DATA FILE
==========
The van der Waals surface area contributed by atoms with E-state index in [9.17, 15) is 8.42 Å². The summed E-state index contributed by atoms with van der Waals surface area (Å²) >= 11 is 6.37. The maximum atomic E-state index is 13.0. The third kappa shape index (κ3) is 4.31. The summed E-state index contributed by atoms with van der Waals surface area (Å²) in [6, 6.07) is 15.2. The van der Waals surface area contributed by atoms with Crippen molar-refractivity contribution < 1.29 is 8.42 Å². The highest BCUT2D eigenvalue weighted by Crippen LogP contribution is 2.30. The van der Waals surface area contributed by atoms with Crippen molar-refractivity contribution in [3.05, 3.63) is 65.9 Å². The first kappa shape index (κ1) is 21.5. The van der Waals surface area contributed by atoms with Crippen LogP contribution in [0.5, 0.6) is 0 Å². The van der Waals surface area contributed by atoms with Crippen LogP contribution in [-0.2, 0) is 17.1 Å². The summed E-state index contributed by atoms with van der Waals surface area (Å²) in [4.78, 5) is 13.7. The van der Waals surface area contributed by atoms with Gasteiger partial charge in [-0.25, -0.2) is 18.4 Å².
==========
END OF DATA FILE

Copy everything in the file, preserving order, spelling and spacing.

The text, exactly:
The van der Waals surface area contributed by atoms with E-state index in [9.17, 15) is 8.42 Å². The summed E-state index contributed by atoms with van der Waals surface area (Å²) >= 11 is 6.37. The maximum atomic E-state index is 13.0. The third kappa shape index (κ3) is 4.31. The summed E-state index contributed by atoms with van der Waals surface area (Å²) in [6, 6.07) is 15.2. The van der Waals surface area contributed by atoms with Crippen molar-refractivity contribution < 1.29 is 8.42 Å². The highest BCUT2D eigenvalue weighted by Crippen LogP contribution is 2.30. The van der Waals surface area contributed by atoms with Crippen molar-refractivity contribution in [3.05, 3.63) is 65.9 Å². The first kappa shape index (κ1) is 21.5. The van der Waals surface area contributed by atoms with Crippen LogP contribution in [0.5, 0.6) is 0 Å². The van der Waals surface area contributed by atoms with Crippen LogP contribution in [-0.2, 0) is 17.1 Å². The summed E-state index contributed by atoms with van der Waals surface area (Å²) in [4.78, 5) is 13.7. The van der Waals surface area contributed by atoms with Gasteiger partial charge in [-0.25, -0.2) is 18.4 Å².